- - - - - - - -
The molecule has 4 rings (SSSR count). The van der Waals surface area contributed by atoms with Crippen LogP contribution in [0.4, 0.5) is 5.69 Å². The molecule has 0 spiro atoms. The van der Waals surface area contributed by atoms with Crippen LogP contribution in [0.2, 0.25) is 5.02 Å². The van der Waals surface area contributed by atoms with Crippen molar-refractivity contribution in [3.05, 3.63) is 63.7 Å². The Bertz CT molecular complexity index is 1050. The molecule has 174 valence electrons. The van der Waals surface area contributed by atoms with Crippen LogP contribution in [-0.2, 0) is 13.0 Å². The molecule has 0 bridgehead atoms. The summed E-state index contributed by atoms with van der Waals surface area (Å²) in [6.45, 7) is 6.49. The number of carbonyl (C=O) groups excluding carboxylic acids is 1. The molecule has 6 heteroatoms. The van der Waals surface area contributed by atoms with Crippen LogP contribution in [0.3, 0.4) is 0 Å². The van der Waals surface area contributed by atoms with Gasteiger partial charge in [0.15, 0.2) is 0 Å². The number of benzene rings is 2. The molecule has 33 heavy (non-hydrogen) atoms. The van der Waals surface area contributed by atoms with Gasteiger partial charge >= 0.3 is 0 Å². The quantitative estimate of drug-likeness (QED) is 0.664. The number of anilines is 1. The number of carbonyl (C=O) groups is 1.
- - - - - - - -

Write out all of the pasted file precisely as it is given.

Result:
The molecule has 4 rings (SSSR count). The van der Waals surface area contributed by atoms with Crippen LogP contribution in [0.4, 0.5) is 5.69 Å². The molecule has 0 spiro atoms. The van der Waals surface area contributed by atoms with Crippen LogP contribution in [0.2, 0.25) is 5.02 Å². The van der Waals surface area contributed by atoms with Crippen molar-refractivity contribution in [3.05, 3.63) is 63.7 Å². The Bertz CT molecular complexity index is 1050. The molecule has 174 valence electrons. The van der Waals surface area contributed by atoms with Crippen LogP contribution in [-0.2, 0) is 13.0 Å². The molecule has 0 bridgehead atoms. The summed E-state index contributed by atoms with van der Waals surface area (Å²) in [6.45, 7) is 6.49. The number of carbonyl (C=O) groups excluding carboxylic acids is 1. The molecule has 6 heteroatoms. The van der Waals surface area contributed by atoms with Crippen LogP contribution in [0.3, 0.4) is 0 Å². The van der Waals surface area contributed by atoms with Gasteiger partial charge in [0.15, 0.2) is 0 Å². The number of benzene rings is 2. The molecule has 33 heavy (non-hydrogen) atoms. The van der Waals surface area contributed by atoms with Gasteiger partial charge >= 0.3 is 0 Å². The quantitative estimate of drug-likeness (QED) is 0.664. The number of anilines is 1. The number of carbonyl (C=O) groups is 1.